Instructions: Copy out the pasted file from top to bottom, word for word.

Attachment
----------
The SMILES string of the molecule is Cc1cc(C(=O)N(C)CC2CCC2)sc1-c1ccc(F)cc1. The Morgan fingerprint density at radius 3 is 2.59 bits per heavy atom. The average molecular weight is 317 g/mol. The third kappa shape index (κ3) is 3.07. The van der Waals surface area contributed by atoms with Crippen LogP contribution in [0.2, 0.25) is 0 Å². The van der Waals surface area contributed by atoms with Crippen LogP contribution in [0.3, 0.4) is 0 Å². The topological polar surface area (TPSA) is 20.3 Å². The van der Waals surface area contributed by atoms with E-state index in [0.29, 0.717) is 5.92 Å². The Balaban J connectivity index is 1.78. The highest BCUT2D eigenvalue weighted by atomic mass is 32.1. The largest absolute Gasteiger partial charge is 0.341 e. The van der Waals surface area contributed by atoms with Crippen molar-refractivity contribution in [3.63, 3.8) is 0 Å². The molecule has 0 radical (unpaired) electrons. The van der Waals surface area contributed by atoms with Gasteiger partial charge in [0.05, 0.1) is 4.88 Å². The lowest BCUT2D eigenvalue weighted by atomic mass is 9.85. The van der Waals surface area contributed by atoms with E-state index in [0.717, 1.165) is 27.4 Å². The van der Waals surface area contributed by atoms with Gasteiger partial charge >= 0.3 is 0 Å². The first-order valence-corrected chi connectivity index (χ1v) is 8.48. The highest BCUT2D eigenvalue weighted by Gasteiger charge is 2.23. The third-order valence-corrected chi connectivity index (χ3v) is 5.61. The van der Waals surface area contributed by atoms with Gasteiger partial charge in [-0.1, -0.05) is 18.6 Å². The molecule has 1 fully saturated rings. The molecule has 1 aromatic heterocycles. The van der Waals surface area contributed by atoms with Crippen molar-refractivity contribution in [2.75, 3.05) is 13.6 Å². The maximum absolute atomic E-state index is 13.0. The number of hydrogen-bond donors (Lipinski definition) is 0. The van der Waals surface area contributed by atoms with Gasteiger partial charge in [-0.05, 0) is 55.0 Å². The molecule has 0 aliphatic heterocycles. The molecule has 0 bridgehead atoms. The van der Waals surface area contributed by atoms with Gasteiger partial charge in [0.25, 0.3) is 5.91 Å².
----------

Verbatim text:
The SMILES string of the molecule is Cc1cc(C(=O)N(C)CC2CCC2)sc1-c1ccc(F)cc1. The Morgan fingerprint density at radius 3 is 2.59 bits per heavy atom. The average molecular weight is 317 g/mol. The third kappa shape index (κ3) is 3.07. The van der Waals surface area contributed by atoms with Crippen LogP contribution in [0.2, 0.25) is 0 Å². The van der Waals surface area contributed by atoms with Crippen LogP contribution in [0.3, 0.4) is 0 Å². The topological polar surface area (TPSA) is 20.3 Å². The van der Waals surface area contributed by atoms with E-state index in [0.29, 0.717) is 5.92 Å². The Balaban J connectivity index is 1.78. The highest BCUT2D eigenvalue weighted by atomic mass is 32.1. The largest absolute Gasteiger partial charge is 0.341 e. The van der Waals surface area contributed by atoms with Crippen molar-refractivity contribution in [3.63, 3.8) is 0 Å². The molecule has 0 radical (unpaired) electrons. The van der Waals surface area contributed by atoms with Gasteiger partial charge in [0.05, 0.1) is 4.88 Å². The lowest BCUT2D eigenvalue weighted by atomic mass is 9.85. The van der Waals surface area contributed by atoms with E-state index in [0.717, 1.165) is 27.4 Å². The van der Waals surface area contributed by atoms with Gasteiger partial charge >= 0.3 is 0 Å². The first-order valence-corrected chi connectivity index (χ1v) is 8.48. The highest BCUT2D eigenvalue weighted by Gasteiger charge is 2.23. The third-order valence-corrected chi connectivity index (χ3v) is 5.61. The van der Waals surface area contributed by atoms with Gasteiger partial charge in [-0.1, -0.05) is 18.6 Å². The molecule has 1 fully saturated rings. The molecule has 1 aromatic heterocycles. The van der Waals surface area contributed by atoms with Crippen molar-refractivity contribution in [2.75, 3.05) is 13.6 Å². The maximum absolute atomic E-state index is 13.0. The number of hydrogen-bond donors (Lipinski definition) is 0. The van der Waals surface area contributed by atoms with Gasteiger partial charge in [-0.05, 0) is 55.0 Å². The molecule has 0 aliphatic heterocycles. The molecule has 0 bridgehead atoms. The van der Waals surface area contributed by atoms with Gasteiger partial charge in [0.25, 0.3) is 5.91 Å².